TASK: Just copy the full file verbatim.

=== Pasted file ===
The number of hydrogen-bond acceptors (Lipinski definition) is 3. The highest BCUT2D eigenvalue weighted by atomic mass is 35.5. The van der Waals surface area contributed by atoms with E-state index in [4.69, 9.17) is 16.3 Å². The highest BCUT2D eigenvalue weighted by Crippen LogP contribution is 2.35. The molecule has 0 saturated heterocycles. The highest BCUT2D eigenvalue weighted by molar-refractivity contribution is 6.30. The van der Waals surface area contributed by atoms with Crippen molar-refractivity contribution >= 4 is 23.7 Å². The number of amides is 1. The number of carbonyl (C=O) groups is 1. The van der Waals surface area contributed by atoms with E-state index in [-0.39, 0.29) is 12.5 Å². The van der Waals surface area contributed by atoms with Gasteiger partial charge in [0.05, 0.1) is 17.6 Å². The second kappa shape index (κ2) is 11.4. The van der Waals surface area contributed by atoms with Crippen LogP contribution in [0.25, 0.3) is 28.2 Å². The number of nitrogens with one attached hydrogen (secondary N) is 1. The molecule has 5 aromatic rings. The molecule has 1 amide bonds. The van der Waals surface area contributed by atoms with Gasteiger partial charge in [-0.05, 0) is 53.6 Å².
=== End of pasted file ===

The number of hydrogen-bond acceptors (Lipinski definition) is 3. The highest BCUT2D eigenvalue weighted by atomic mass is 35.5. The van der Waals surface area contributed by atoms with E-state index in [4.69, 9.17) is 16.3 Å². The highest BCUT2D eigenvalue weighted by Crippen LogP contribution is 2.35. The molecule has 0 saturated heterocycles. The highest BCUT2D eigenvalue weighted by molar-refractivity contribution is 6.30. The van der Waals surface area contributed by atoms with Crippen molar-refractivity contribution >= 4 is 23.7 Å². The number of amides is 1. The number of carbonyl (C=O) groups is 1. The van der Waals surface area contributed by atoms with E-state index in [-0.39, 0.29) is 12.5 Å². The van der Waals surface area contributed by atoms with Gasteiger partial charge in [0.05, 0.1) is 17.6 Å². The second kappa shape index (κ2) is 11.4. The van der Waals surface area contributed by atoms with Crippen LogP contribution in [0.25, 0.3) is 28.2 Å². The number of nitrogens with one attached hydrogen (secondary N) is 1. The molecule has 5 aromatic rings. The molecule has 1 amide bonds. The van der Waals surface area contributed by atoms with Gasteiger partial charge in [-0.05, 0) is 53.6 Å².